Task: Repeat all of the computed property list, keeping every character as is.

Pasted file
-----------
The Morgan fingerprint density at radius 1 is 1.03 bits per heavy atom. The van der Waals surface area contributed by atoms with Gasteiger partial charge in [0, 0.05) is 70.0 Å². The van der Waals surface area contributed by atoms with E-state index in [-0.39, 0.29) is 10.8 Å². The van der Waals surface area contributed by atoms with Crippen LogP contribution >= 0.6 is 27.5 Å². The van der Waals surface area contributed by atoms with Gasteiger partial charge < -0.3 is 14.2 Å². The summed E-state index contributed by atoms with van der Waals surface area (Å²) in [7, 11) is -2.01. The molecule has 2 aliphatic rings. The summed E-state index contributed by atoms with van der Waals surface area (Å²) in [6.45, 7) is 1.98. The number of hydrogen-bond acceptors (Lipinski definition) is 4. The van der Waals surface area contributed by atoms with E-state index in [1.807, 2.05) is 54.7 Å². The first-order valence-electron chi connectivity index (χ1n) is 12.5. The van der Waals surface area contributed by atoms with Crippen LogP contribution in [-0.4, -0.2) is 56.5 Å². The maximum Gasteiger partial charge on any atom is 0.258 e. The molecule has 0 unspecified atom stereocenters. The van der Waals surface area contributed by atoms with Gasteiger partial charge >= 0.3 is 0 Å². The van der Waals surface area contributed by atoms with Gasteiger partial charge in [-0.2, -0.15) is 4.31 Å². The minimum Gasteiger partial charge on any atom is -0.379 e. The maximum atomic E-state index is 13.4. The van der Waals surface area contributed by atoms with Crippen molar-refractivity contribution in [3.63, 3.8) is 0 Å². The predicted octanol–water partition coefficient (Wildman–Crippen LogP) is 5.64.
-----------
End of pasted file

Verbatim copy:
The Morgan fingerprint density at radius 1 is 1.03 bits per heavy atom. The van der Waals surface area contributed by atoms with Gasteiger partial charge in [0, 0.05) is 70.0 Å². The van der Waals surface area contributed by atoms with E-state index in [-0.39, 0.29) is 10.8 Å². The van der Waals surface area contributed by atoms with Crippen LogP contribution >= 0.6 is 27.5 Å². The van der Waals surface area contributed by atoms with Gasteiger partial charge < -0.3 is 14.2 Å². The summed E-state index contributed by atoms with van der Waals surface area (Å²) in [7, 11) is -2.01. The molecule has 2 aliphatic rings. The summed E-state index contributed by atoms with van der Waals surface area (Å²) in [6.45, 7) is 1.98. The number of hydrogen-bond acceptors (Lipinski definition) is 4. The van der Waals surface area contributed by atoms with E-state index in [1.807, 2.05) is 54.7 Å². The first-order valence-electron chi connectivity index (χ1n) is 12.5. The van der Waals surface area contributed by atoms with Crippen LogP contribution in [-0.4, -0.2) is 56.5 Å². The maximum Gasteiger partial charge on any atom is 0.258 e. The molecule has 0 unspecified atom stereocenters. The van der Waals surface area contributed by atoms with Gasteiger partial charge >= 0.3 is 0 Å². The van der Waals surface area contributed by atoms with Gasteiger partial charge in [-0.2, -0.15) is 4.31 Å². The minimum Gasteiger partial charge on any atom is -0.379 e. The maximum atomic E-state index is 13.4. The van der Waals surface area contributed by atoms with Crippen molar-refractivity contribution in [3.63, 3.8) is 0 Å². The predicted octanol–water partition coefficient (Wildman–Crippen LogP) is 5.64.